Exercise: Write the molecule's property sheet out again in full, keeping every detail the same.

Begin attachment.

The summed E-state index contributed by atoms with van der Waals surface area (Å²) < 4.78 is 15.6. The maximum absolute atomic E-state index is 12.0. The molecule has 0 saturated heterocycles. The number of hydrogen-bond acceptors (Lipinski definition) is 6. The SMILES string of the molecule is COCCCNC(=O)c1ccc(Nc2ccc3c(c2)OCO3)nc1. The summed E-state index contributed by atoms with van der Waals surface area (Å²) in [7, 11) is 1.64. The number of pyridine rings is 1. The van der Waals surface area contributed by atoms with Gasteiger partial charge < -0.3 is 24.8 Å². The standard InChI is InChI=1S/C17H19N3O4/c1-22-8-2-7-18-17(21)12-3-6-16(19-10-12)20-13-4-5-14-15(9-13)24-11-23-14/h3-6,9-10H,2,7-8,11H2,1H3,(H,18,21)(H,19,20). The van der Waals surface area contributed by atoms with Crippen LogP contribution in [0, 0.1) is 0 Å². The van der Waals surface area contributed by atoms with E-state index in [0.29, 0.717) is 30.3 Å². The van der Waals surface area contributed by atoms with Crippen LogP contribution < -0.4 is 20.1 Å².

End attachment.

The summed E-state index contributed by atoms with van der Waals surface area (Å²) < 4.78 is 15.6. The maximum absolute atomic E-state index is 12.0. The molecule has 0 saturated heterocycles. The number of hydrogen-bond acceptors (Lipinski definition) is 6. The SMILES string of the molecule is COCCCNC(=O)c1ccc(Nc2ccc3c(c2)OCO3)nc1. The summed E-state index contributed by atoms with van der Waals surface area (Å²) in [7, 11) is 1.64. The number of pyridine rings is 1. The van der Waals surface area contributed by atoms with Gasteiger partial charge < -0.3 is 24.8 Å². The standard InChI is InChI=1S/C17H19N3O4/c1-22-8-2-7-18-17(21)12-3-6-16(19-10-12)20-13-4-5-14-15(9-13)24-11-23-14/h3-6,9-10H,2,7-8,11H2,1H3,(H,18,21)(H,19,20). The van der Waals surface area contributed by atoms with Crippen LogP contribution in [0, 0.1) is 0 Å². The van der Waals surface area contributed by atoms with E-state index in [0.29, 0.717) is 30.3 Å². The van der Waals surface area contributed by atoms with Crippen LogP contribution < -0.4 is 20.1 Å².